This month, I’m hoping we’ll see the last of a tedious California tradition: the annual state of the state speech. Every January, California governors deliver this address to the California legislature, and the tiny slice of the California population that closely follows state politics tunes in. It’s a political opportunity for the governor to make a case for his agenda. It’s also a waste of time.
State of the state speeches invariably end up defining the state of California by its government. But California state government is famously inflexible, out-of-date, stodgy, and mostly based in the north, while the state of California, as a culture and series of economies, is diverse, flexible, dynamic, fast-changing, and tilted to the south.
Last year, Governor Jerry Brown started his speech with the declaration that “California did the impossible” by balancing its state budget. (Since almost every other U.S. state balances its budget each year, Brown’s bar for “impossible” is rather low.) But the state budget isn’t all that important; it is less than 10 percent of the annual GDP of California, and three-quarters of the state budget is essentially money for California’s thousands of local governments.
Those places have needs and interests that are profoundly different from those of the state as a whole. The Central Valley has more in common with swaths of the Midwest and the South than it does with L.A. And the Bay Area has more in common with the economies of Seoul and Boston than it does with Riverside.
Laying out policy priorities as if they apply to all of California is folly. Most of California would like to see gas prices that are low, but not oil-producing Kern County, which likes them high. The Bay Area’s economy is surging; the Inland Empire’s has unemployment levels similar to Detroit’s. Air pollution is an enormous problem in the Central Valley and Southern California, but not in the Bay Area or far north. In San Diego, nearly half the population is college-educated; in the San Joaquin Valley, it’s less than a fifth.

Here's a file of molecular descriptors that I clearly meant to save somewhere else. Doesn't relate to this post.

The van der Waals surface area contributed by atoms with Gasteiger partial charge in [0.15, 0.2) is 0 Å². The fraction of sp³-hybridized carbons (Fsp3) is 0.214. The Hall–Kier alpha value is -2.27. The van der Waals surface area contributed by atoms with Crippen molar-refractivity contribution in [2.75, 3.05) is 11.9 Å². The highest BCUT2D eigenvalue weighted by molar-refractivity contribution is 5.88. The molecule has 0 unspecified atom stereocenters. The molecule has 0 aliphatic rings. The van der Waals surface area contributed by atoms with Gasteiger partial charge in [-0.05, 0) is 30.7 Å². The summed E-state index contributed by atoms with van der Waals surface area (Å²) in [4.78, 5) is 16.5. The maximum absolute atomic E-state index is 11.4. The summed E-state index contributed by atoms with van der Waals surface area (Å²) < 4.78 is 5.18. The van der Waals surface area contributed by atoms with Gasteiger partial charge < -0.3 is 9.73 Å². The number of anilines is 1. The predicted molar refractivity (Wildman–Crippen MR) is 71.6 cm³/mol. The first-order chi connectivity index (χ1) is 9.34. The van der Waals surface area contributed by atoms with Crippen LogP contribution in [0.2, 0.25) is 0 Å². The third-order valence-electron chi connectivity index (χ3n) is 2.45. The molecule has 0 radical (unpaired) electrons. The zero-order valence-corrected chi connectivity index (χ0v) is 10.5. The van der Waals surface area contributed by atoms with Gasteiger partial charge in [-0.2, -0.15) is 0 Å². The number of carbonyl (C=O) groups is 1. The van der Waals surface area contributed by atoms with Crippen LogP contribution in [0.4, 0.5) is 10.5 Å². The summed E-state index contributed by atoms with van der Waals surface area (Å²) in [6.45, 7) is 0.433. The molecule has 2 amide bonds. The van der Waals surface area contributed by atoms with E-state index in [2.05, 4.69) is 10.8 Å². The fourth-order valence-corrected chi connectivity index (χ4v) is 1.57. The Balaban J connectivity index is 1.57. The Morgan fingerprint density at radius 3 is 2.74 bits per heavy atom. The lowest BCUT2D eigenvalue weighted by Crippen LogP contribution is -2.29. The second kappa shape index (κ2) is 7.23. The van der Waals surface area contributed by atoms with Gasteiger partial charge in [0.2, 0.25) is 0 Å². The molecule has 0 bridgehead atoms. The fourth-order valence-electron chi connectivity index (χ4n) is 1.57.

To recognize these mixed realities, Governor Brown should start by ditching this year’s speech, currently scheduled for the morning of January 22. Traditionalists will howl and point out that the state constitution requires the governor to “report to the Legislature each calendar year on the condition of the State.” But a report doesn’t have to be a speech, and there are smarter ways to paint an annual picture of the state.
Here’s one. Once a month, the governor—along with state legislators and leading regional and local officials—should host a weekend town hall in a different one of the state’s regions. There are a host of ways to define “regions,” of course, but for these town halls, I’d use the 12-region map of California drawn up by the tourism industry—which works out to one regional town hall each month. (That may sound like a lot of weekend work for state officials, but they have long recesses that add up to far more vacation than you or I could possibly imagine).
These town halls would include formal question-and-answer sessions with officials as well as informal gatherings in parks and arenas that are open to the public so that every Californian could get a chance to walk up to their officials and talk to them. The state would provide refreshments and childcare for parents who want to attend. Such gatherings might seem simple, but in a state so sprawling and disconnected, just putting state leaders, citizens, and regional officials together in the same room has huge potential to spark the new relationships necessary to solve problems.
The sessions could be summed up in 12 regional reports and thrown into one document—call that the State of the State. It might be big and unwieldy, but it would come closer to capturing California than the address the governor will give later this month. And Californians would no longer be able to complain about remote and unresponsive state government; the state government, at least once a year, would come to you.